In this diary, I will focus on the White House’s concerns. What I have not understood is how the White House could assert that Iran has helped the insurgency since the insurgency has been principally Sunni. If Iran is going to help anyone, it will be some faction of Iraqi Shi’a. Who?
Taxonomy of Iraqi Shi’a. There are many different Shi’a factions. Who are they? What do they represent? The four most important actors are the Grand Ayatollah Ali Sistani, the Islamic Dawa Party, the Supreme Council for the Islamic Revolution in Iraq, and the Sadrist Movement.
Grand Ayatollah Ali Sistani. A central belief of the “twelver” Shi’ism of Iran and Iraq is that the twelfth Imam has disappeared and will return at some point. That means that there cannot be a clear leader of their community until then. Somewhat as a substitute, they look to leading scholars. Leading scholars are chosen from among their peers (the “ulema”). The community of scholars is responsible for granting titles like ayatollah and grand ayatollah.
Ali Sistani is based in Najaf, a very important center for Shiite scholarship. While in exile, Khomeini went there to study as well. One of the questions that arose in Najaf was the relationship between the Muslim scholars, the ulema, and the state. Ayatollah Khomeini took the view, unusual in Najaf, that the ulema were responsible for guiding the state. Sistani, of a more quietist view, is of the view that the Muslim laity are responsible for guiding the state. Remember this controversy: it reappears.
The al-Dawa. The oldest Shiite political party in Iraq is the Daawa Party founded in 1957 by Muhammad Baqr al-Sadr (uncle of Muqtada al-Sadr). This party grew in the 1970s and 1980s. Quoting Juan Cole,
Shiites in Iraq were radicalized and brutalized by two major events: the Baath crackdown on Shiite political activity in the late 1970s and 1980s, and the crushing of the 1991 uprising and subsequent persecution of and even genocide against Shiites in the South.
As a result of the Baathist suppression, parts of the al-Dawa turned to assassination attempts against Saddam Hussein. Parts went into exile – some in London, some Iran. The chief spokesman for al-Dawa is Ibrahim al-Jaafari, the former Prime Minister of Iraq under the Transitional Government.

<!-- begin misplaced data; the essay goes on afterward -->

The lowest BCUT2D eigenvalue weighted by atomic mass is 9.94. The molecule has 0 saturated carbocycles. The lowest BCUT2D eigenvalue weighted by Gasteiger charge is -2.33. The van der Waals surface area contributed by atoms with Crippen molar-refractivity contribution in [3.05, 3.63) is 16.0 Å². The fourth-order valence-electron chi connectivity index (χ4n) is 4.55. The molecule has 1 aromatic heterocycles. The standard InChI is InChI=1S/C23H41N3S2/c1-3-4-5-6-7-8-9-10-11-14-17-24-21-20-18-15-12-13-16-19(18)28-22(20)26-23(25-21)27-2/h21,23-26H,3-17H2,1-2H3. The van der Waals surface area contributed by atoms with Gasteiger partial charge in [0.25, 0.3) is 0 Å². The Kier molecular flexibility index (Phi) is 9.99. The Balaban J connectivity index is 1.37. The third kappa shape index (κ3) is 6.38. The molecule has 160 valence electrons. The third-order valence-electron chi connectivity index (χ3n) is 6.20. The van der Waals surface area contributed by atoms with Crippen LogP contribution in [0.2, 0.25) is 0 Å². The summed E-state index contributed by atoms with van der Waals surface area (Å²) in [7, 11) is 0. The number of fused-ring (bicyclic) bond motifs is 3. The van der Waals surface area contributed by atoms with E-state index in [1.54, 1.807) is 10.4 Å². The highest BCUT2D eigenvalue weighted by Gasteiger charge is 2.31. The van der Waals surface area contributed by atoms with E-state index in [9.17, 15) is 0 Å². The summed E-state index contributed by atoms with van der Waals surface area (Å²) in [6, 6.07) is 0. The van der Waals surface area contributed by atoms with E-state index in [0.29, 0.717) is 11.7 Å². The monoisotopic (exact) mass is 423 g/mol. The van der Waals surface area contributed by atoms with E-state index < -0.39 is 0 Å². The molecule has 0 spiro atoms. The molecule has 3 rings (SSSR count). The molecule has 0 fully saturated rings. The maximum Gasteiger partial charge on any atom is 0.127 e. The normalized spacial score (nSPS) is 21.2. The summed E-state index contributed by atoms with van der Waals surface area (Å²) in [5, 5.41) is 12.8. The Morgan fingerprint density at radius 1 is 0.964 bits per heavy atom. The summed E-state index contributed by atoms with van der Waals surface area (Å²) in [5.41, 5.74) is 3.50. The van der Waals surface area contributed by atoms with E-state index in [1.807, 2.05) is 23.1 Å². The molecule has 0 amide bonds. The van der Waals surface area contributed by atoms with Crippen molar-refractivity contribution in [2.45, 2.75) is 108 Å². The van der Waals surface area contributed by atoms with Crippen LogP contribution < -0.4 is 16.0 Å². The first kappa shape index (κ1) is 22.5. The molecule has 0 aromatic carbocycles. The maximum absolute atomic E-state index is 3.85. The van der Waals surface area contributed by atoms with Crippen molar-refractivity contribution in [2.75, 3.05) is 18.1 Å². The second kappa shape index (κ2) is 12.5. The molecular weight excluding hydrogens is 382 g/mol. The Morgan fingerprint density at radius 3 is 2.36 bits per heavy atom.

The SCIRI. The Supreme Council for the Islamic Revolution in Iraq split off from the al-Dawa in 1982. It consisted of Iraqis but was based in Iran. During the Iran-Iraq War, they formed the Badr Corps which fought on the Iranian side of the Iran-Iraq war. After the fall of Saddam Hussein, the Badr Corps has crossed the border back into Iraq.
The SCIRI differs from the al-Dawa on the question of who should control the state. The al-Dawa is of the view that the Muslim laity should; the SCIRI thinks the ulema should.
If any entity might represent Iranian interests in Iraq, one might think it is the SCIRI and the Badr Corp, its military arm. However, this concern does not make sense. The SCIRI is part of the government of Iraq. Its chief spokesman is Abdul Aziz al-Hakim who recently visited the White House. While the Badr Corps has clashed a few times with Occupation Forces, it has had a policy of cooperation with the central government.
The Sadr Group. The Sadr Group is lead by Muqtada al-Sadr. He is the son of Shi’a cleric assassinated by the Baathist regime. Muqtada al-Sadr did not go into exile but instead went underground until Saddam Hussein was deposed. The Sadr Group has clashed with Grand Ayatollah Ali Sistani: they attempted to take over the mosques in Najaf. They have also been accused of having murdered the former SCIRI leader Ayatollah Baqr al-Hakim as well as the moderate Abdul Majid al-Khoei on his return from London. The Sadr Group has been critical of Iranian influence in Iraq although Muqtada al-Sadr has visited Teheran. The military wing of the Sadr Group is the Mahdi Army. Their strength was revealed recently in October with their attack on the city of Amara in southeastern Iraq. The U.S. has alternately clashed and held its fire with respect to the Mahdi Army. It does seem to be behind the worst Shiite abuses in the sectarian battles in Baghdad.
Conclusion. So where does this leave us? The Bush Administration wants us to worry about Iranian meddling in Iraq. How will this meddling happen? Senator Lieberman wants to hoodwink us into thinking it will be through Al Qaeda, but that is patently absurd. It is not through Ayatollah Sistani: quietists don’t meddle and cannot be the agents of meddling. It is not going to be through Muqtada al-Sadr: the Iranians could not possibly control him. That leaves the Dawa and the SCIRI. But these two organizations are key parts of the government of Iraq! In fact, the head of the SCIRI just visited Bush in the White House.
Conclusion: The concern with meddling is a phoney one manufactured by the Bush Administration. Weapons of Mass Destruction, anyone?